When it comes to public perception, few female artists are as divisive as Taylor Swift.
Some consider her one of the most empowering female voices in the music industry, while others feel 'fairweather feminist' is a more accurate description of the singer .
Taylor, who built an entire brand on the premise of sisterhood, is regularly dragged into conversation regarding the 'authentic feminism' theory.
In recent years, it has been argued that the Swift empire, which ostensibly floats upon a sea of feminist ideals and convictions, has been rendered redundant by Taylor's distinct lack of action on the political front.
And yet, the singer made international headlines in 2016 when she chose to counter-sue radio DJ, David Mueller, for just one dollar after he sued Taylor for defamation on the grounds that sexual assault accusations she levelled against him cost him his job.
Indeed, the 28-year-old singer was recognised by Time magazine as one of their Silence Breakers – women who, last year, spoke out about the culture of sexual harassment and victim blaming
"When the jury found in my favour, the man who sexually assaulted me was court-ordered to give me a symbolic $1. To this day he has not paid me that dollar, and I think that act of defiance is symbolic in itself," Taylor said in the aftermath of the high-profile legal battle.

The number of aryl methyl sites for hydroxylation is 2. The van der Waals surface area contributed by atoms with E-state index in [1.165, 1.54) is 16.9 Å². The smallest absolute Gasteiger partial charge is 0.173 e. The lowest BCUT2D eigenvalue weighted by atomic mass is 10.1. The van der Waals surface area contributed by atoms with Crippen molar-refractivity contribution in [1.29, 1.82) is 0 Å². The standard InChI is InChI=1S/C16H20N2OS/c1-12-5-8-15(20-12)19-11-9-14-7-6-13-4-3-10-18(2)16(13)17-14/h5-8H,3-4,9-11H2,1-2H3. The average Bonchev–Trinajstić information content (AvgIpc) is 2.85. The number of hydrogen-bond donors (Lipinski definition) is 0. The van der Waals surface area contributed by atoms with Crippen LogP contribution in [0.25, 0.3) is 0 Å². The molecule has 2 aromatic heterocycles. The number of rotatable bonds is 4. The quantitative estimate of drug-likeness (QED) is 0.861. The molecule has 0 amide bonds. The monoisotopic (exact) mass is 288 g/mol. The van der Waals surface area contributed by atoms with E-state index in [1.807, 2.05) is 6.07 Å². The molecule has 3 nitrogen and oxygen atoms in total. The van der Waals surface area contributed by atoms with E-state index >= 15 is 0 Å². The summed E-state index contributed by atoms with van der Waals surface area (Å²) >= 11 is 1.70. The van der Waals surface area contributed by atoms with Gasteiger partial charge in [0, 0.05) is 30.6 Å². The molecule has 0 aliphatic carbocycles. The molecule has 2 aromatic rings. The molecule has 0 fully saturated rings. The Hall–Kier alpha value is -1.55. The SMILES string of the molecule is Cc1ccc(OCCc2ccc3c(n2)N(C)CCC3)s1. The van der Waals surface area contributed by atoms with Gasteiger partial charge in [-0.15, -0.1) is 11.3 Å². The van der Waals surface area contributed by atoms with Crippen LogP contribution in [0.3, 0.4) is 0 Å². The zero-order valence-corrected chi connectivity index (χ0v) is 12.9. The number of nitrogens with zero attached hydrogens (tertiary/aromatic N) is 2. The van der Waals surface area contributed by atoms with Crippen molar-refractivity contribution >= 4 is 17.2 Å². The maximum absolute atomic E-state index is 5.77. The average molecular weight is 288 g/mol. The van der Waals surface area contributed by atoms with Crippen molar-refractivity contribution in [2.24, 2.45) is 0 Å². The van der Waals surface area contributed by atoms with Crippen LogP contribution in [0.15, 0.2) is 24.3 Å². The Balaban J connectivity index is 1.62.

So, why the constant rolling vitriol against the young female singer?
Well, if the backlash which followed the Women's March on Sunday is anything to go by, It seems the public view Taylor as someone who 'picks and chooses' the elements of feminism which suit her.
Acknowledging the thousands of women which took to streets at the weekend – many of whom were musical peers – Taylor was the subject of intense criticism for not joining a march herself.
"So much love, pride, and respect for those who marched," she wrote. "I'm proud to be a woman today, and every day."
"As a fan of yours, this is some bullsh*t. You do not get to pick and choose when feminism benefits you," replied one of her followers.
"If you were really for feminism you would have spoken up against Donald Trump instead of just saying to vote on Election Day. But instead you only claim to be a feminist when it benefits you."
"F*ck you," added another. "You stayed quiet all through the election process to ensure your record sales wouldn't fall victim to a divided USA."
Those supporting Taylor argue that it is not an artist's obligation to divulge their political stance, with many referring to the singer's previous responses on the topic.
Speaking to Time magazine six years ago, Taylor said: "I try to keep myself as educated and informed as possible. But I don’t talk about politics because it might influence other people. "